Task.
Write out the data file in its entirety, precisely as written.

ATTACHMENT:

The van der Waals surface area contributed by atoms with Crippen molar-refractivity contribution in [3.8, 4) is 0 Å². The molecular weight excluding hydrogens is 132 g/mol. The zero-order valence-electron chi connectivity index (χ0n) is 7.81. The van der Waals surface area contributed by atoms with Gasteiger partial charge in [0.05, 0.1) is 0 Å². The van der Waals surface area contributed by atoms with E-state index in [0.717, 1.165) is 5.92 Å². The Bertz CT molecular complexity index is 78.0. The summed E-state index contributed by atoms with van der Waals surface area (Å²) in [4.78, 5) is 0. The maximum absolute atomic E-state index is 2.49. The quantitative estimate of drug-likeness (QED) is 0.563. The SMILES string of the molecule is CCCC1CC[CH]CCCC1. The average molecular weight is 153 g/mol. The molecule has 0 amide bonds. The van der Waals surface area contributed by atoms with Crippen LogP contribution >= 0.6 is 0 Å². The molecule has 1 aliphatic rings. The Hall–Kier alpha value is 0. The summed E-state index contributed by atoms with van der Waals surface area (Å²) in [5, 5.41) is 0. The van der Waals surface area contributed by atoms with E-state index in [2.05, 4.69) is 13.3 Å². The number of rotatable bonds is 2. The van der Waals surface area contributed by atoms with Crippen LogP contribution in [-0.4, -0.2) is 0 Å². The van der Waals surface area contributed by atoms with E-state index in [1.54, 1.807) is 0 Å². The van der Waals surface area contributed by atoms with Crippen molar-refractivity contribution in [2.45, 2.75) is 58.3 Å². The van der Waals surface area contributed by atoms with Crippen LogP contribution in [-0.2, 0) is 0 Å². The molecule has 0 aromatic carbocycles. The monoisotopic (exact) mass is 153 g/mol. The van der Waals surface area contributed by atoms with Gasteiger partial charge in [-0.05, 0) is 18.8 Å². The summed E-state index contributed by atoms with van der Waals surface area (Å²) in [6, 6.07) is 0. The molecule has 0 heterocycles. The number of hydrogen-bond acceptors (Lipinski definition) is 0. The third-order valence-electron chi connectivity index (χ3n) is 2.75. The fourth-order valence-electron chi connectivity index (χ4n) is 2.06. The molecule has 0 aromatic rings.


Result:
The van der Waals surface area contributed by atoms with Crippen molar-refractivity contribution in [3.8, 4) is 0 Å². The molecular weight excluding hydrogens is 132 g/mol. The zero-order valence-electron chi connectivity index (χ0n) is 7.81. The van der Waals surface area contributed by atoms with Gasteiger partial charge in [0.05, 0.1) is 0 Å². The van der Waals surface area contributed by atoms with E-state index in [0.717, 1.165) is 5.92 Å². The Bertz CT molecular complexity index is 78.0. The summed E-state index contributed by atoms with van der Waals surface area (Å²) in [4.78, 5) is 0. The maximum absolute atomic E-state index is 2.49. The quantitative estimate of drug-likeness (QED) is 0.563. The SMILES string of the molecule is CCCC1CC[CH]CCCC1. The average molecular weight is 153 g/mol. The molecule has 0 amide bonds. The van der Waals surface area contributed by atoms with Crippen LogP contribution >= 0.6 is 0 Å². The molecule has 1 aliphatic rings. The Hall–Kier alpha value is 0. The summed E-state index contributed by atoms with van der Waals surface area (Å²) in [5, 5.41) is 0. The van der Waals surface area contributed by atoms with E-state index in [2.05, 4.69) is 13.3 Å². The number of rotatable bonds is 2. The van der Waals surface area contributed by atoms with Crippen LogP contribution in [-0.4, -0.2) is 0 Å². The van der Waals surface area contributed by atoms with E-state index in [1.54, 1.807) is 0 Å². The van der Waals surface area contributed by atoms with Crippen molar-refractivity contribution in [2.45, 2.75) is 58.3 Å². The van der Waals surface area contributed by atoms with Crippen LogP contribution in [-0.2, 0) is 0 Å². The molecule has 0 aromatic carbocycles. The monoisotopic (exact) mass is 153 g/mol. The van der Waals surface area contributed by atoms with Gasteiger partial charge in [-0.05, 0) is 18.8 Å². The summed E-state index contributed by atoms with van der Waals surface area (Å²) in [6, 6.07) is 0. The molecule has 0 heterocycles. The number of hydrogen-bond acceptors (Lipinski definition) is 0. The third-order valence-electron chi connectivity index (χ3n) is 2.75. The fourth-order valence-electron chi connectivity index (χ4n) is 2.06. The molecule has 0 aromatic rings.